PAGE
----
Athletes and coaches aren’t the only ones experiencing the Hudl edge. Officials are perfecting their craft with help from Hudl as well.
FEW PEOPLE IN AMERICAN SOCIETY WORK AS HARD TO BE INVISIBLE AS REFEREES AND OFFICIALS.
They are at their best when they go completely unnoticed, going about their business without drawing the ire of coaches, players or fans. But when they make an error, they are publicly ostracized and berated by those on the sidelines, on the court or field and in the stands.
Most officials cherish anonymity and fight to earn it. This leads to detailed video analysis, and some officials spend more time watching video than the players they’re tasked with keeping in order. Michael Frain, a Division III football and baseball official in California and a member of Hudl’s development team, said video study is one of the top way’s officials improve.
“It’s supremely important,” Frain said. “We’re into video multiple hours a week trying to break down what we’re looking at and our mechanics. We as officials prepare just as hard as the players from a mental standpoint, watching video and trying to figure out what we’re going to do in a specific situation the next time if we didn’t get it right the first time.”
In real time, officials get one angle to make an immediate decision on the field. But once the game ends, they can study certain plays from a number of angles to understand how they could have improved their viewpoint or made a more accurate call. But officials don’t just watch themselves. They attend camps and meetings, exposing themselves to new methods of video study and examining how their peers performed in certain situations.
Good afternoon everyone. I wanted to wish all the best for an enjoyable and healthy season. The games start for "REAL" tonight for our High School Student Athletes, and we have set the bar on what is to be expected and how games will be officiated this year during our scrimmages. Like I said last week, "STAY THE COURSE" don't change the way you officiate just because the season has started.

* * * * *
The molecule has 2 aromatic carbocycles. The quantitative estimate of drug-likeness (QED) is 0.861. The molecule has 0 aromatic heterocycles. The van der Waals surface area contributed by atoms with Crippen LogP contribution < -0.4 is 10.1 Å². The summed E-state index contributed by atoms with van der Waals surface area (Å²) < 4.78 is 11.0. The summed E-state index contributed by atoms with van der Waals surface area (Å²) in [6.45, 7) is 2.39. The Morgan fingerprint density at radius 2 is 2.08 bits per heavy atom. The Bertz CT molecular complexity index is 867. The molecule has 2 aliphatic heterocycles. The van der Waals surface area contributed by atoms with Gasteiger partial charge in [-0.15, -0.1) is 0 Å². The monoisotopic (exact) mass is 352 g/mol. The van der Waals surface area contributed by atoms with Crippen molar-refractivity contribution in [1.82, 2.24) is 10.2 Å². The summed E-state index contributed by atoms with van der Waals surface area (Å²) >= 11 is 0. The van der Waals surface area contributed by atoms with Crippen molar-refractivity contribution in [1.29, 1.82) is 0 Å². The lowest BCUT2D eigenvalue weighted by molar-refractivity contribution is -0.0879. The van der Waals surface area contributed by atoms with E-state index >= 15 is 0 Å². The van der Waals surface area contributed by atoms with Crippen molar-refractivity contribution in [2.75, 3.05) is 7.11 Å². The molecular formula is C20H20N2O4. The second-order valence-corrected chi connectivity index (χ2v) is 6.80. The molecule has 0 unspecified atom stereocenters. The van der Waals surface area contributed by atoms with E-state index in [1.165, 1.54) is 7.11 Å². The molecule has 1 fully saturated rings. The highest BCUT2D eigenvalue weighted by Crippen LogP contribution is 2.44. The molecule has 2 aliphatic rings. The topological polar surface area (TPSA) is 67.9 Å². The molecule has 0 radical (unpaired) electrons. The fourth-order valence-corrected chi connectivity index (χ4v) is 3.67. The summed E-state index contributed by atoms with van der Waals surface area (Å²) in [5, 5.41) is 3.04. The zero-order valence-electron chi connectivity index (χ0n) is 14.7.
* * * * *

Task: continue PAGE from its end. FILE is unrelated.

For those of you that are working with our newer officials, officials that have been working for 3 years or less, please help them out. Some are still trying to understand the mechanics of officiating games properly and want to learn proper mechanics, switches and rotations.
Don't let the uniform issues start, address illegal attire starting tonight. That way when the crew that has your teams over the weekend or next Tuesday night, they won't hear "The officials on Friday let me play"...……
Good luck, travel safely and most importantly HAVE FUN.
Dave De Yong
Message #2 to All Officials, Coaches and Athletic Directors
This is Art Jackson, The NJSIAA Basketball Rules Interpreter
In Season Teaching Points
Concussion Clarification: Rule 3-3-8, NJSIAA guidelines (Blue Book)
The game official says to the head coach….
“ the player has signs symptoms or behavior consistent with a concussion” – The player must be removed from the game.
The Game official will: make note of the injured player name, number and time in the book
DO NOT indicate to the coach or athletic trainer that the player had a concussion; or that he or she may have had a concussion.
As of 12/14/18, the new trend among student athletes is to wear their compression tights with one side long and the other side short. Currently, there is not a ruling that states that the student athletes long compression tights have to be the same length. Therefore, until further notice…the wear of the one leg long and the other short is legal
Question From an Official: Last year I raised an issue about a player playing with a religious head garb. The pig tails on this garb was down almost to her waist.
Answer: Have the student athlete tuck the material inside of the uniform jersey through the neck area.
NJSIAA, Basketball Rules interpreter